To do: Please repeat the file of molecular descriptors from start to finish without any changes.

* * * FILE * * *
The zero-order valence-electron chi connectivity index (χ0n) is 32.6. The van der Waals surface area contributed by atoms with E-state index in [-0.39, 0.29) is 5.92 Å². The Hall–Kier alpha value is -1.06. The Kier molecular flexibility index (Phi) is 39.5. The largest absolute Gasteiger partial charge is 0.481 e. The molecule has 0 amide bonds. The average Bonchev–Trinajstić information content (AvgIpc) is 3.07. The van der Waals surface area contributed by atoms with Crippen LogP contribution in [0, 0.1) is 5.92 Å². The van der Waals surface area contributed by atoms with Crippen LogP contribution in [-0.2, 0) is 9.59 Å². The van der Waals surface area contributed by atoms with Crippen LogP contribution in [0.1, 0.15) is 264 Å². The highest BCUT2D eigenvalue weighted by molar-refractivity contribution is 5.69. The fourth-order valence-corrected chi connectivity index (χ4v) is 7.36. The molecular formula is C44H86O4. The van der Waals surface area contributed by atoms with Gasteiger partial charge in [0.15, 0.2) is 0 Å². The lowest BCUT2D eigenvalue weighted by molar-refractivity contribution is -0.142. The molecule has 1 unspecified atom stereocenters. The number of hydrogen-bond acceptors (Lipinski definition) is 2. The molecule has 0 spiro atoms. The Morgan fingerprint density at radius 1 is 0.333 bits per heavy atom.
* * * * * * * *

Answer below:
The zero-order valence-electron chi connectivity index (χ0n) is 32.6. The van der Waals surface area contributed by atoms with E-state index in [-0.39, 0.29) is 5.92 Å². The Hall–Kier alpha value is -1.06. The Kier molecular flexibility index (Phi) is 39.5. The largest absolute Gasteiger partial charge is 0.481 e. The molecule has 0 amide bonds. The average Bonchev–Trinajstić information content (AvgIpc) is 3.07. The van der Waals surface area contributed by atoms with Crippen LogP contribution in [0, 0.1) is 5.92 Å². The van der Waals surface area contributed by atoms with Crippen LogP contribution in [-0.2, 0) is 9.59 Å². The van der Waals surface area contributed by atoms with Crippen LogP contribution in [0.1, 0.15) is 264 Å². The highest BCUT2D eigenvalue weighted by molar-refractivity contribution is 5.69. The fourth-order valence-corrected chi connectivity index (χ4v) is 7.36. The molecular formula is C44H86O4. The van der Waals surface area contributed by atoms with Gasteiger partial charge in [0.15, 0.2) is 0 Å². The lowest BCUT2D eigenvalue weighted by molar-refractivity contribution is -0.142. The molecule has 1 unspecified atom stereocenters. The number of hydrogen-bond acceptors (Lipinski definition) is 2. The molecule has 0 spiro atoms. The Morgan fingerprint density at radius 1 is 0.333 bits per heavy atom.